How AI Bias Actually Occurs (and Why It’s Difficult to Fix)

May 22, 2019 - 8 minutes read

Today, the overwhelming majority of artificial intelligence (AI) applications are made possible through deep learning.

This subset of machine learning relies on the process of applying deep neural network architectures to make decisions or solve problems. Basically, multiple algorithm layers are applied to analyze a problem and produce a “probability vector,” which might say something like: “95% confident the object is a human, 25% confident the object is a fruit”.

You can think of deep learning as machine learning on steroids. Deep neural networks enhance machines’ abilities to identify even the smallest of patterns. And this pattern-finding augmentation is behind the biggest advancements in AI today.

But with great power comes great responsibility. For all the benefits that deep learning offers, it also has vast potential to cause catastrophic damage across industries due to bias. And being aware of this bias isn’t enough; we must understand the mechanics of how it occurs to properly address it.

How AI Bias Creeps In

Bias can enter the equation during numerous stages of the deep learning process. It doesn’t always boil down to using biased training data. In reality, bias can actually start forming before the data is even collected! Let’s cover three key stages where bias can creep in.

Framing Your Problem

When a team of machine learning developers sets out to create a deep learning model, they first have to decide upon what they actually want to achieve with it. For example, a credit card company may want to use AI to help predict a customer’s creditworthiness.

Cyber law or internet law concept with 3d rendering ai robot with law scale and gavel judge

But “creditworthiness” is a nebulous (and subjective) concept. To translate it into a discrete category that can be computed, the credit card company uses its priorities to guide the solution. Maybe the company wants to maximize the number of loans getting repaid. Or maybe it wants to optimize its profit margins. Regardless of which, this context informs how the company defines creditworthiness.

Data Preparation

Bias can also be introduced when you’re preparing the data for training. This stage relies on your AI team selecting the attributes you want the algorithm to consider and prioritize. This selection of attributes is known as the “art” of deep learning, and it can have a substantial impact on your model’s prediction accuracy.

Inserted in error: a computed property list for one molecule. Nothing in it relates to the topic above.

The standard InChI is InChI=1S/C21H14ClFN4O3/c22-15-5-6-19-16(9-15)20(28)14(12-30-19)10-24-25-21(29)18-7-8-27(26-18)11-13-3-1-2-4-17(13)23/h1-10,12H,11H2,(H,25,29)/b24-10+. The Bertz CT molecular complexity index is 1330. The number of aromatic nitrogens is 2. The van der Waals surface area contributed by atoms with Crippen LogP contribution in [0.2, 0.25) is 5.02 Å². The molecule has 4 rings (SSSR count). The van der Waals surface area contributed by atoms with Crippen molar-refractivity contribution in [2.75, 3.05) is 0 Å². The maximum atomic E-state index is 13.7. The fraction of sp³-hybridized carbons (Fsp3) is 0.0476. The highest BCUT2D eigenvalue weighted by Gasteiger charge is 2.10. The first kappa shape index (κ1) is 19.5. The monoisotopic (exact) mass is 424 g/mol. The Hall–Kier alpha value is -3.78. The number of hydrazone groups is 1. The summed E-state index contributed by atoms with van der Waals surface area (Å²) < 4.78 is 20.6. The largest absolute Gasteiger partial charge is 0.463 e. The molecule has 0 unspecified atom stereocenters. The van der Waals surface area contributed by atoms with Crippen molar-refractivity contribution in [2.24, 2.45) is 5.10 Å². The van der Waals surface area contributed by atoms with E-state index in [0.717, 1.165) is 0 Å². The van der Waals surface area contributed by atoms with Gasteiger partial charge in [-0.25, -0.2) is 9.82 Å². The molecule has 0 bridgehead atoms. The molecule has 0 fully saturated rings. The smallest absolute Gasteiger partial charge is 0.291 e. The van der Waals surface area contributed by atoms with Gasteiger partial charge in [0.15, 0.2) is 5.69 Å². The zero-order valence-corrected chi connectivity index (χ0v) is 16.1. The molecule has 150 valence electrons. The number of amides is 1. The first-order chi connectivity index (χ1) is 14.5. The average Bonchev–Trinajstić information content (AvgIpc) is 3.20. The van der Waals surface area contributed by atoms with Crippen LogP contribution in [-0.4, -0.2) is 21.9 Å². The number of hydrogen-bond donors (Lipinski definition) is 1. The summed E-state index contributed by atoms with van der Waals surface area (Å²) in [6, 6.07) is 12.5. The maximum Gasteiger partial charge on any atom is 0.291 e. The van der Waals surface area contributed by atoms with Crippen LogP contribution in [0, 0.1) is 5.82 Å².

In terms of creditworthiness, attributes could be the customer’s income, age, or the number of loans successfully paid off. In the case of Amazon’s recruiting debacle, attributes could have been the job candidate’s gender, experience, and education.

Why Bias Is So Hard to Address

So, why is bias so darn difficult to identify and address? Let’s cover four of the biggest challenges in mitigating it.

The Root of the Problem Isn’t Readily Apparent

During your deep learning model’s construction, the downstream impact of your data and choices aren’t easy to see. Thus, the introduction of bias isn’t always obvious. So retroactively identifying where it came from (and how to get rid of it) can be difficult.

When Amazon’s engineers initially discovered its recruiting tool’s sexist behavior, they tried to fix it by reprogramming it to ignore explicitly gendered words like “men’s” or “women’s.” But soon after, the team found out that the updated system was still using implicitly gendered words to make decisions.

What Now?

If you’ve come to the conclusion that bias is extremely difficult to fix, you’re not alone. “Fixing’ discrimination in algorithmic systems is not something that can be solved easily,” says Selbst. “It’s a process ongoing, just like discrimination in any other aspect of society.”

Fortunately, many AI developers and researchers are hard at work on various solutions. Some are even building algorithms to help detect and mitigate biases that may be hidden away in training data.

Do you think this big problem of AI bias can be properly addressed? And if so, what do you think the best solution is? Let us know in the comments!

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